Yesterday, this Spherical Model blog discussed what is being conserved by conservatism. What, then, should be government’s role in conserving (or allowing for) civilization?
Here’s one basic rule: we can only give government powers that we innately have ourselves. For example, if someone comes onto my property and threatens to take my life or my belongings, I have the right to protect myself—even to the taking of the intruder’s life, if necessary. Self-protection, then, is a natural right.
Since I have the right to protect myself, I also have the right to combine with my neighbors, who also have the right to protect themselves, and hire ourselves a defender, such as a sheriff. We pay him to do that job for us, so we can spend more of our time working our farm or otherwise enjoying our property (i.e., pursuing happiness).
Do I have a right to make as much off my farm as my neighbor does? Not necessarily. He might be better at cultivating. He might be willing to invest in superior seed. He might have purchased a more fertile piece of ground. But, what if I work just as hard as he does but can’t produce as much? Is that fair?
If it isn’t, are you willing to go to your neighbor and demand that he pony up the difference between his surplus and yours? Do you feel you have the right to make that demand? What if he doesn’t agree? Do you have the right to take from his surplus to make things equal? Or would you consider that theft? (Would you consider it theft if he took your surplus from you to equal things out during a year when you prospered?)
If you don’t have the right to take from your neighbor (and I’m assuming here that you can clearly see you don’t), then you don’t have the right to hire your government to do it for you. Income redistribution, then, is not a power you have, so you can’t hand over that power to your government. When governments redistribute wealth, they do it by coercion, or theft; they do not do it by right.
How, then, do the poor get taken care of? Surely a civilized society takes care of the poor.
If the society is truly civilized (by definition, made up of people who care about one another and live good, religiously meaningful lives), then those with surplus will freely give to the less fortunate, to alleviate their suffering. (“Pure religion and undefiled before God and the Father is this, To visit the fatherless and widows in their affliction….” James 1:27) We call this charity. It’s another one of those words whose meaning has been twisted. Taking charity sounds like a negative thing. There was a time when no one would admit to being desperate enough to take charity; it hurt their pride. It meant they weren’t pulling their weight in society and had made themselves a burden.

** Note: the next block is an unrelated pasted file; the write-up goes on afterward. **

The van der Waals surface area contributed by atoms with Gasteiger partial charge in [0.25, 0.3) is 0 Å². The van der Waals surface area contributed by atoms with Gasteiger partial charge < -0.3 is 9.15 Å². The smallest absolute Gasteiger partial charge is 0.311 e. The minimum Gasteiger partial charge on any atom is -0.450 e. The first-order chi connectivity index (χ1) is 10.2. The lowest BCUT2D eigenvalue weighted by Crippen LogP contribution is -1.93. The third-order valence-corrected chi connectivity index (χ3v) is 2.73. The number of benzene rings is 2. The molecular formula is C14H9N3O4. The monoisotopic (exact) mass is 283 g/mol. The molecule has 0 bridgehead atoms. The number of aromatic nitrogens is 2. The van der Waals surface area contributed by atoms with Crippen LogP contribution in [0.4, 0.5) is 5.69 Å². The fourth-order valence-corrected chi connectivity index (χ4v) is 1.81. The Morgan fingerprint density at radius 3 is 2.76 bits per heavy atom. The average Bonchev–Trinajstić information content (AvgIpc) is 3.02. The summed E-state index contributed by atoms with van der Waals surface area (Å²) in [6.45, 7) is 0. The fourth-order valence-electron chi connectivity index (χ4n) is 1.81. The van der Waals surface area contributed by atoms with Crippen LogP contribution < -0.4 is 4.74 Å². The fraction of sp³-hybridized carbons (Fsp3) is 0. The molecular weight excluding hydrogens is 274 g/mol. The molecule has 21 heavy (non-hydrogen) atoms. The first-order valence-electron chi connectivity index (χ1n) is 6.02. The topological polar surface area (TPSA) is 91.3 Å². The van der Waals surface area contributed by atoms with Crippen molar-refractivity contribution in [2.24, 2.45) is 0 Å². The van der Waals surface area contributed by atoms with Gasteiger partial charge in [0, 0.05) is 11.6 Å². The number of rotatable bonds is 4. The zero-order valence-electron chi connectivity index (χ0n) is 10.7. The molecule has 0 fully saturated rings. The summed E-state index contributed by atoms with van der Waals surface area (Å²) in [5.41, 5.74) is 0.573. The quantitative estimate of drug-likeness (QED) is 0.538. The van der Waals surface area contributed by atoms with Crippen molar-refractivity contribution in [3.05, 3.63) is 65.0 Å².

There’s an anecdote from To Kill a Mockingbird, where the young girl, Scout, learns how her father, Atticus, has helped someone too poor to pay for legal help Scout’s father had done. The man feels his debt, and periodically brings stove wood (because he can’t pay with money, since he doesn’t have enough). And eventually both Scout’s father and the man will know that the debt has been duly paid.
I say it was still charity, in the good sense. Atticus Finch did his work as a lawyer, knowing the client had no money but had a need. He could have gotten stove wood for himself. But he allowed the repayment as a kindness, to show he respected the man’s willingness to work, to show the man wasn’t demanding help he couldn’t pay for. Their good will toward one another is charity (caring), in both directions.
But we have come to think of charity as degrading, in itself. Supposedly it protects dignity by saving the receiver from taking it, and instead having government provide as an entitlement. The government takes the money (taxes), so there is no good will coming from the giver. And the receiver gets the handout according to the law, as their entitlement, even though they didn’t work for it. Their being “entitled” means they only got what they deserved, so no one mentions that it had to be taken from someone who earned it (and therefore by definition justly deserved it). The entitlement handout doesn’t inspire them to work, nor to offer thanks to the giver. So neither giver nor receiver gets any civilizing result from the monetary exchange arranged for by the government.
The way to charitably (caringly) help the poor is not to offer entitlements (to guarantee outcomes regardless of effort as if they were rights), but to help them through hard times by freely giving—giving care, money, training for a better future—and accepting thanks and offers to pay as possible or pay forward. These are things that churches and philanthropies do rather well but government does poorly.
According to the Spherical Model, whenever government usurps powers that the people do not have the right to vest in government, society sinks south of the freedom zone and toward tyranny.
French political economist Frederick Bastiat, in his work The Law, explains it well:
“Life, liberty, and property do not exist because men have made laws. On the contrary, it was the fact that life, liberty, and property existed beforehand that caused men to make laws in the first place.” (The Law, p. 6)
“How is the legal plunder to be identified? Quite simply. See if the law takes from some persons what belongs to them, and gives it to other persons to whom it does not belong. See if the law benefits one citizen at the expense of another by doing what the citizen himself cannot do without committing a crime…” (The Law, p. 21)
The US Constitution doesn’t grant any redistribution of income abilities to the government. The people had no such right to grant. So the next question is, once a government has illegally assumed powers not granted by the people, how do the people stop the usurpation? I don’t know the answer. I’m working on it. The minute I figure it out, I’ll let you know.